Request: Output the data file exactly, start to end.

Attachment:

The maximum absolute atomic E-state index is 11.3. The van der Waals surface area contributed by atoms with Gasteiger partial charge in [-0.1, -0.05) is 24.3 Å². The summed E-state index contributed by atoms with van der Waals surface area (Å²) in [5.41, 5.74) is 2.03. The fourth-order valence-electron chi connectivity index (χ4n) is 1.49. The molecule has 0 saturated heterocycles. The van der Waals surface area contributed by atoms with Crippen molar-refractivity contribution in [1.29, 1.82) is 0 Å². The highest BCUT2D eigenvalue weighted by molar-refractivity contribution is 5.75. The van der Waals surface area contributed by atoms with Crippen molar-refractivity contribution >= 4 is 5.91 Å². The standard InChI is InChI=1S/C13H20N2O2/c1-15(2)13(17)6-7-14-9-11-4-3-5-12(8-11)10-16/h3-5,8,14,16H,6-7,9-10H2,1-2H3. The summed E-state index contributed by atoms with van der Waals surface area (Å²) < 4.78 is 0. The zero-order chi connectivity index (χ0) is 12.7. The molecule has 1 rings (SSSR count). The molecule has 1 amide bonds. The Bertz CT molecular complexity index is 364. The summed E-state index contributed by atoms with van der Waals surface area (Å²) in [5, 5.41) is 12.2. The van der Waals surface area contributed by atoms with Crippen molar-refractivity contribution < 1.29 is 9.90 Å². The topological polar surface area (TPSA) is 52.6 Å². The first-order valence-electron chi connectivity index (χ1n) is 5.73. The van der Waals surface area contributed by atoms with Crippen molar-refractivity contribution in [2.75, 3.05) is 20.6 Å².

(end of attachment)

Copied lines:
The maximum absolute atomic E-state index is 11.3. The van der Waals surface area contributed by atoms with Gasteiger partial charge in [-0.1, -0.05) is 24.3 Å². The summed E-state index contributed by atoms with van der Waals surface area (Å²) in [5.41, 5.74) is 2.03. The fourth-order valence-electron chi connectivity index (χ4n) is 1.49. The molecule has 0 saturated heterocycles. The van der Waals surface area contributed by atoms with Crippen molar-refractivity contribution in [1.29, 1.82) is 0 Å². The highest BCUT2D eigenvalue weighted by molar-refractivity contribution is 5.75. The van der Waals surface area contributed by atoms with Crippen molar-refractivity contribution >= 4 is 5.91 Å². The standard InChI is InChI=1S/C13H20N2O2/c1-15(2)13(17)6-7-14-9-11-4-3-5-12(8-11)10-16/h3-5,8,14,16H,6-7,9-10H2,1-2H3. The summed E-state index contributed by atoms with van der Waals surface area (Å²) < 4.78 is 0. The zero-order chi connectivity index (χ0) is 12.7. The molecule has 1 rings (SSSR count). The molecule has 1 amide bonds. The Bertz CT molecular complexity index is 364. The summed E-state index contributed by atoms with van der Waals surface area (Å²) in [5, 5.41) is 12.2. The van der Waals surface area contributed by atoms with Crippen molar-refractivity contribution < 1.29 is 9.90 Å². The topological polar surface area (TPSA) is 52.6 Å². The first-order valence-electron chi connectivity index (χ1n) is 5.73. The van der Waals surface area contributed by atoms with Crippen molar-refractivity contribution in [2.75, 3.05) is 20.6 Å².